Print media reform involves 2000 newspapers, 9000 magazines
( 2003-11-27 21:27) (Xinhua)
The traditional system of China's state-owned newspaper management, which had remained almost untouched for decades, suddenly changed dramatically after a four-month endeavor to stop the mandatory subscription to Communist Party and government-run newspapers.
The fundamental reform involving over 2,000 Chinese newspapers and 9,000-plus magazines began this summer when state-owned Chinese print media, except science journals, were asked to suspend active recruitment of subscribers for the following year.
Last month, a work group to supervise the reform started a journey to 20 provincial areas, ensuring the implementation of the government's decision to stop compulsory subscription of newspapers and periodicals.
In less than five months, a total of 1,452 Party and government newspapers have been affected by the state newspaper reform, 673 of which have been suspended from publication, said Liu Yunshan, head of the Publicity Department of the Communist Party of China (CPC) Central Committee.
The reform is to weed out publications that yield no social or economic benefits and to relieve financial burdens on farmers and grass-roots enterprises, official sources claimed. Experts say the true aim of the reform is to open the Chinese press to competition.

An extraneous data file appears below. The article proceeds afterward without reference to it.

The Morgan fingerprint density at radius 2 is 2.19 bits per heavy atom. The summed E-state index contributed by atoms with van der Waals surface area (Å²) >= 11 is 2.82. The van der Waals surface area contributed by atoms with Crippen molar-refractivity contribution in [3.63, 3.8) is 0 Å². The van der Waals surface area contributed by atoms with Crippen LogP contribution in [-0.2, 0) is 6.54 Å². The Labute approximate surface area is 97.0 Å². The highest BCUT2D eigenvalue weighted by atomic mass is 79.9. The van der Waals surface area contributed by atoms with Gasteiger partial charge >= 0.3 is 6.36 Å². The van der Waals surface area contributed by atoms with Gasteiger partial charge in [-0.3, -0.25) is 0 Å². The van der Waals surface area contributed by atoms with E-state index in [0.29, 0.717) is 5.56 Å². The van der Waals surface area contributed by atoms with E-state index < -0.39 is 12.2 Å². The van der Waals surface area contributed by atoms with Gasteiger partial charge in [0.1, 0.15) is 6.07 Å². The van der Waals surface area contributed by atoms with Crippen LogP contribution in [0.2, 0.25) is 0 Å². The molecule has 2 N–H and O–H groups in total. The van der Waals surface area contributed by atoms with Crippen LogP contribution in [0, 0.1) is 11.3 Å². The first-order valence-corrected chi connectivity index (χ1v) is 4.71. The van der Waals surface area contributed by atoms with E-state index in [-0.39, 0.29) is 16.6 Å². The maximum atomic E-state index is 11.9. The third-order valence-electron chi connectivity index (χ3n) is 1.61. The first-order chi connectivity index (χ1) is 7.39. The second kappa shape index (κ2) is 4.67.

Under the traditional system, Chinese newspapers and magazines,which were all state-owned media, were subsidized from CPC and government departments and demanded forced subscription.
Without mandatory subscription and government subsidies, many newspapers will not be able to survive in a competitive market, said Yu Guoming, a professor of media with the People's Universityof China.
The government has urged local departments to allocate jobs formedia staff left unemployed as the cuts bite, sources said.
Such reform will spur media workers to do their best, said Zhang Xinsong with the Economic Information Daily.
The press reform is not a complete surprise. Some publications have been preparing for such changes for a long time. Economic newspapers were among the first to assume sole responsibility for their financial viability.
Although newspapers in China's mainland are still state-owned, they have all become sensitive to the market and are completely responsible for their profits and losses, experts say.
Professor Yu said press reform will help the media to better supervise the
government and safeguard social justice, which is also the reform aim of the
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